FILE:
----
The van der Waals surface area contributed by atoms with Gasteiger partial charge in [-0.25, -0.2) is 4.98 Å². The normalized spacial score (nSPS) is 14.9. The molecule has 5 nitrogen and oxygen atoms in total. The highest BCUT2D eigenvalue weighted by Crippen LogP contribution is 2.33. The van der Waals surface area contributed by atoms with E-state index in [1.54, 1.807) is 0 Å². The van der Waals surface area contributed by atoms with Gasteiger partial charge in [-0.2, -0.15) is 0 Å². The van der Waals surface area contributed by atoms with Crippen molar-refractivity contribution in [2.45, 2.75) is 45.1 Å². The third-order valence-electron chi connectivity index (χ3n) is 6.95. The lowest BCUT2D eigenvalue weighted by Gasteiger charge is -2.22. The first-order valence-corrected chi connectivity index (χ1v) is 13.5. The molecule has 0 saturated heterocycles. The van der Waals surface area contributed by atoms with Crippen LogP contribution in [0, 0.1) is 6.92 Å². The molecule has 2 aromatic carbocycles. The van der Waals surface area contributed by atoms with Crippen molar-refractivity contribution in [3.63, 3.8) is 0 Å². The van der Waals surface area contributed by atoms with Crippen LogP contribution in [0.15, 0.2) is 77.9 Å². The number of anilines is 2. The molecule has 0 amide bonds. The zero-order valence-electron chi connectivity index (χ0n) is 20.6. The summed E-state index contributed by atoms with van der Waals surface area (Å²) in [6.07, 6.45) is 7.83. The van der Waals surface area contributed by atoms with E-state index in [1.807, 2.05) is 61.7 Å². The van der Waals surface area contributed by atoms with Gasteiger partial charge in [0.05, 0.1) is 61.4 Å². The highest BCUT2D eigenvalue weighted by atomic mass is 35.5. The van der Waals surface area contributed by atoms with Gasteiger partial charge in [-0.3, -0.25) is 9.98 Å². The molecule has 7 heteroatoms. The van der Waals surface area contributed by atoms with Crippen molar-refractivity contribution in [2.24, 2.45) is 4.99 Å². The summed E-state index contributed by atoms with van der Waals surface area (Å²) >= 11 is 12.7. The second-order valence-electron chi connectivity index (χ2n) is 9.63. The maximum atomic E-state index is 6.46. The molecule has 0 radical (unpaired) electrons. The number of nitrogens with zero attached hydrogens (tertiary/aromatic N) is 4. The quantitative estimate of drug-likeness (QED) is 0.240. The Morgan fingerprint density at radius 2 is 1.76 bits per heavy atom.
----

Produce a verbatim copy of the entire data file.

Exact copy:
The van der Waals surface area contributed by atoms with Gasteiger partial charge in [-0.25, -0.2) is 4.98 Å². The normalized spacial score (nSPS) is 14.9. The molecule has 5 nitrogen and oxygen atoms in total. The highest BCUT2D eigenvalue weighted by Crippen LogP contribution is 2.33. The van der Waals surface area contributed by atoms with E-state index in [1.54, 1.807) is 0 Å². The van der Waals surface area contributed by atoms with Gasteiger partial charge in [-0.2, -0.15) is 0 Å². The van der Waals surface area contributed by atoms with Crippen molar-refractivity contribution in [2.45, 2.75) is 45.1 Å². The third-order valence-electron chi connectivity index (χ3n) is 6.95. The lowest BCUT2D eigenvalue weighted by Gasteiger charge is -2.22. The first-order valence-corrected chi connectivity index (χ1v) is 13.5. The molecule has 0 saturated heterocycles. The van der Waals surface area contributed by atoms with Crippen LogP contribution in [0, 0.1) is 6.92 Å². The molecule has 2 aromatic carbocycles. The van der Waals surface area contributed by atoms with Crippen molar-refractivity contribution in [3.63, 3.8) is 0 Å². The van der Waals surface area contributed by atoms with Crippen LogP contribution in [0.15, 0.2) is 77.9 Å². The number of anilines is 2. The molecule has 0 amide bonds. The zero-order valence-electron chi connectivity index (χ0n) is 20.6. The summed E-state index contributed by atoms with van der Waals surface area (Å²) in [6.07, 6.45) is 7.83. The van der Waals surface area contributed by atoms with E-state index in [1.807, 2.05) is 61.7 Å². The van der Waals surface area contributed by atoms with Gasteiger partial charge in [0.05, 0.1) is 61.4 Å². The highest BCUT2D eigenvalue weighted by atomic mass is 35.5. The van der Waals surface area contributed by atoms with Gasteiger partial charge in [-0.3, -0.25) is 9.98 Å². The molecule has 7 heteroatoms. The van der Waals surface area contributed by atoms with Crippen molar-refractivity contribution in [2.24, 2.45) is 4.99 Å². The summed E-state index contributed by atoms with van der Waals surface area (Å²) >= 11 is 12.7. The second-order valence-electron chi connectivity index (χ2n) is 9.63. The maximum atomic E-state index is 6.46. The molecule has 0 radical (unpaired) electrons. The number of nitrogens with zero attached hydrogens (tertiary/aromatic N) is 4. The quantitative estimate of drug-likeness (QED) is 0.240. The Morgan fingerprint density at radius 2 is 1.76 bits per heavy atom.